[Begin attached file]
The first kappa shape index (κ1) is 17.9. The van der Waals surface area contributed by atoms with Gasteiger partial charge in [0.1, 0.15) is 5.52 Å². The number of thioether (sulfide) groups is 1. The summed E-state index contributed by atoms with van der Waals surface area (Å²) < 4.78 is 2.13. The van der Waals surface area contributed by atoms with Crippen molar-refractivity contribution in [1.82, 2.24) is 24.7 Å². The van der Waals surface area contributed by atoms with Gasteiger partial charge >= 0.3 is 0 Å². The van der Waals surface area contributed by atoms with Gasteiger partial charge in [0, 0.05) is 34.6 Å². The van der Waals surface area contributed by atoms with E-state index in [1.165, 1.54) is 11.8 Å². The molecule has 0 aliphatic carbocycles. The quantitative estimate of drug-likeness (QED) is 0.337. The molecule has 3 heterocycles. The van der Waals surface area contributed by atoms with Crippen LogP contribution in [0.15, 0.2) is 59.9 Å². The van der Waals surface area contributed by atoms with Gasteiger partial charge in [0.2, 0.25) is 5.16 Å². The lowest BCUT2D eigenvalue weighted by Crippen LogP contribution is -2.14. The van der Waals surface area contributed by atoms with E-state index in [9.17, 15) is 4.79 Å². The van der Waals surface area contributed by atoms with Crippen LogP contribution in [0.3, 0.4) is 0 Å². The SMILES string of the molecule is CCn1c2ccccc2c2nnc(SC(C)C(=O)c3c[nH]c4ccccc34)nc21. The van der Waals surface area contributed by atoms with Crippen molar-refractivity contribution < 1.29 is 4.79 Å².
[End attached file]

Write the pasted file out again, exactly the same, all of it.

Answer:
The first kappa shape index (κ1) is 17.9. The van der Waals surface area contributed by atoms with Gasteiger partial charge in [0.1, 0.15) is 5.52 Å². The number of thioether (sulfide) groups is 1. The summed E-state index contributed by atoms with van der Waals surface area (Å²) < 4.78 is 2.13. The van der Waals surface area contributed by atoms with Crippen molar-refractivity contribution in [1.82, 2.24) is 24.7 Å². The van der Waals surface area contributed by atoms with Gasteiger partial charge >= 0.3 is 0 Å². The van der Waals surface area contributed by atoms with Gasteiger partial charge in [0, 0.05) is 34.6 Å². The van der Waals surface area contributed by atoms with E-state index in [1.165, 1.54) is 11.8 Å². The molecule has 0 aliphatic carbocycles. The quantitative estimate of drug-likeness (QED) is 0.337. The molecule has 3 heterocycles. The van der Waals surface area contributed by atoms with Crippen LogP contribution in [0.15, 0.2) is 59.9 Å². The van der Waals surface area contributed by atoms with Gasteiger partial charge in [0.2, 0.25) is 5.16 Å². The lowest BCUT2D eigenvalue weighted by Crippen LogP contribution is -2.14. The van der Waals surface area contributed by atoms with E-state index in [9.17, 15) is 4.79 Å². The van der Waals surface area contributed by atoms with Crippen LogP contribution in [0.3, 0.4) is 0 Å². The SMILES string of the molecule is CCn1c2ccccc2c2nnc(SC(C)C(=O)c3c[nH]c4ccccc34)nc21. The van der Waals surface area contributed by atoms with Crippen molar-refractivity contribution < 1.29 is 4.79 Å².